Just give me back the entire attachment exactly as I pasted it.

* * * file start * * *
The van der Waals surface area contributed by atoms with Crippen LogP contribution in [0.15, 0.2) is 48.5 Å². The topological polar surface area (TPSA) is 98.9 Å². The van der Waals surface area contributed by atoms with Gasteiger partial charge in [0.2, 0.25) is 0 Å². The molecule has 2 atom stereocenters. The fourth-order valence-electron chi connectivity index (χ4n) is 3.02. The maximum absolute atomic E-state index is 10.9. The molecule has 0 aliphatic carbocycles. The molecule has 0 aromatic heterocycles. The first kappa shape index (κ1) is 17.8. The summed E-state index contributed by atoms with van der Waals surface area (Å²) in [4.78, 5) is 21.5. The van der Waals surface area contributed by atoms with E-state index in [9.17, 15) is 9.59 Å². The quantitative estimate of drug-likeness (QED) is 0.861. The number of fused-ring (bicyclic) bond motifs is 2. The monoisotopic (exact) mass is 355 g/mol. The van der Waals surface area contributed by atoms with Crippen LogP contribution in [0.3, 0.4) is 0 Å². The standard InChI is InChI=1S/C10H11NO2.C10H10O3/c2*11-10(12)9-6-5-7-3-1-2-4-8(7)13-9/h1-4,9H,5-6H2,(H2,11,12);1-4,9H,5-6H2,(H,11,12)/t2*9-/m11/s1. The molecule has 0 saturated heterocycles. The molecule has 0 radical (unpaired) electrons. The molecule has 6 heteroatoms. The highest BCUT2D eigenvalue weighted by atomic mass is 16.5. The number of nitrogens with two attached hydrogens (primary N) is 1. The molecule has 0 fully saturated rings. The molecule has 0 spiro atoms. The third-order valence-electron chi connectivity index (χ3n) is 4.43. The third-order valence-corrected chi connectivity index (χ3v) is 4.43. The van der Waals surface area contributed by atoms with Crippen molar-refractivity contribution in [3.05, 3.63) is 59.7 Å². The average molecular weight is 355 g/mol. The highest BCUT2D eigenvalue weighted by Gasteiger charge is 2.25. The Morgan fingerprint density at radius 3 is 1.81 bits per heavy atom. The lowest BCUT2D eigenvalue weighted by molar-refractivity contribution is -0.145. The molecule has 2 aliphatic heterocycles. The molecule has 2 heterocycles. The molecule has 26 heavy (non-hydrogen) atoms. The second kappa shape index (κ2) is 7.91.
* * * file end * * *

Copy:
The van der Waals surface area contributed by atoms with Crippen LogP contribution in [0.15, 0.2) is 48.5 Å². The topological polar surface area (TPSA) is 98.9 Å². The van der Waals surface area contributed by atoms with Gasteiger partial charge in [0.2, 0.25) is 0 Å². The molecule has 2 atom stereocenters. The fourth-order valence-electron chi connectivity index (χ4n) is 3.02. The maximum absolute atomic E-state index is 10.9. The molecule has 0 aliphatic carbocycles. The molecule has 0 aromatic heterocycles. The first kappa shape index (κ1) is 17.8. The summed E-state index contributed by atoms with van der Waals surface area (Å²) in [4.78, 5) is 21.5. The van der Waals surface area contributed by atoms with E-state index in [9.17, 15) is 9.59 Å². The quantitative estimate of drug-likeness (QED) is 0.861. The number of fused-ring (bicyclic) bond motifs is 2. The monoisotopic (exact) mass is 355 g/mol. The van der Waals surface area contributed by atoms with Crippen LogP contribution in [0.3, 0.4) is 0 Å². The standard InChI is InChI=1S/C10H11NO2.C10H10O3/c2*11-10(12)9-6-5-7-3-1-2-4-8(7)13-9/h1-4,9H,5-6H2,(H2,11,12);1-4,9H,5-6H2,(H,11,12)/t2*9-/m11/s1. The molecule has 0 saturated heterocycles. The molecule has 0 radical (unpaired) electrons. The molecule has 6 heteroatoms. The highest BCUT2D eigenvalue weighted by atomic mass is 16.5. The number of nitrogens with two attached hydrogens (primary N) is 1. The molecule has 0 fully saturated rings. The molecule has 0 spiro atoms. The third-order valence-electron chi connectivity index (χ3n) is 4.43. The third-order valence-corrected chi connectivity index (χ3v) is 4.43. The van der Waals surface area contributed by atoms with Crippen molar-refractivity contribution in [3.05, 3.63) is 59.7 Å². The average molecular weight is 355 g/mol. The highest BCUT2D eigenvalue weighted by Gasteiger charge is 2.25. The Morgan fingerprint density at radius 3 is 1.81 bits per heavy atom. The lowest BCUT2D eigenvalue weighted by molar-refractivity contribution is -0.145. The molecule has 2 aliphatic heterocycles. The molecule has 2 heterocycles. The molecule has 26 heavy (non-hydrogen) atoms. The second kappa shape index (κ2) is 7.91.